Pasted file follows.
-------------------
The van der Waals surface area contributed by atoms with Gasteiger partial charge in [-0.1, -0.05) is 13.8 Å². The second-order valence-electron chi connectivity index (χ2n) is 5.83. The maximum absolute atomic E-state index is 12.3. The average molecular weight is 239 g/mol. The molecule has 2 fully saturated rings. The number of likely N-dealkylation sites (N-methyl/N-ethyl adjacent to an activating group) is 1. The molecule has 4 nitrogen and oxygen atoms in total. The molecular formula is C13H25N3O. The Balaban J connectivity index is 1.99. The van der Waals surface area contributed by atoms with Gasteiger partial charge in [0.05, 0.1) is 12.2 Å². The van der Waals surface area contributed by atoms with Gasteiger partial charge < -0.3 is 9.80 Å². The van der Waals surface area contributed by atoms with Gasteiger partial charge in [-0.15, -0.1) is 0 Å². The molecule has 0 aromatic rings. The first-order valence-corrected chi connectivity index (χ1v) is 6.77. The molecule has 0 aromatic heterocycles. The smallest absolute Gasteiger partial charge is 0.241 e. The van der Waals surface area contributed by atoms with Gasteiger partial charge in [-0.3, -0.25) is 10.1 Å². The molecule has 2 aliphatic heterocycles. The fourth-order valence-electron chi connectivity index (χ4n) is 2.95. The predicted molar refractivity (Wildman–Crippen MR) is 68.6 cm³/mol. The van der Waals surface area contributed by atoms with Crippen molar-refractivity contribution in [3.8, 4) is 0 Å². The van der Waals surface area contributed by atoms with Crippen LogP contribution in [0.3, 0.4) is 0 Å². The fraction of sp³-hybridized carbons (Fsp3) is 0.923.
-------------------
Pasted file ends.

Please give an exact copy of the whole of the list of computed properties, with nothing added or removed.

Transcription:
The van der Waals surface area contributed by atoms with Gasteiger partial charge in [-0.1, -0.05) is 13.8 Å². The second-order valence-electron chi connectivity index (χ2n) is 5.83. The maximum absolute atomic E-state index is 12.3. The average molecular weight is 239 g/mol. The molecule has 2 fully saturated rings. The number of likely N-dealkylation sites (N-methyl/N-ethyl adjacent to an activating group) is 1. The molecule has 4 nitrogen and oxygen atoms in total. The molecular formula is C13H25N3O. The Balaban J connectivity index is 1.99. The van der Waals surface area contributed by atoms with Gasteiger partial charge in [0.05, 0.1) is 12.2 Å². The van der Waals surface area contributed by atoms with Gasteiger partial charge < -0.3 is 9.80 Å². The van der Waals surface area contributed by atoms with Gasteiger partial charge in [-0.15, -0.1) is 0 Å². The molecule has 0 aromatic rings. The first-order valence-corrected chi connectivity index (χ1v) is 6.77. The molecule has 0 aromatic heterocycles. The smallest absolute Gasteiger partial charge is 0.241 e. The van der Waals surface area contributed by atoms with Gasteiger partial charge in [-0.3, -0.25) is 10.1 Å². The molecule has 2 aliphatic heterocycles. The fourth-order valence-electron chi connectivity index (χ4n) is 2.95. The predicted molar refractivity (Wildman–Crippen MR) is 68.6 cm³/mol. The van der Waals surface area contributed by atoms with Crippen molar-refractivity contribution in [3.8, 4) is 0 Å². The van der Waals surface area contributed by atoms with Crippen LogP contribution in [0.3, 0.4) is 0 Å². The fraction of sp³-hybridized carbons (Fsp3) is 0.923.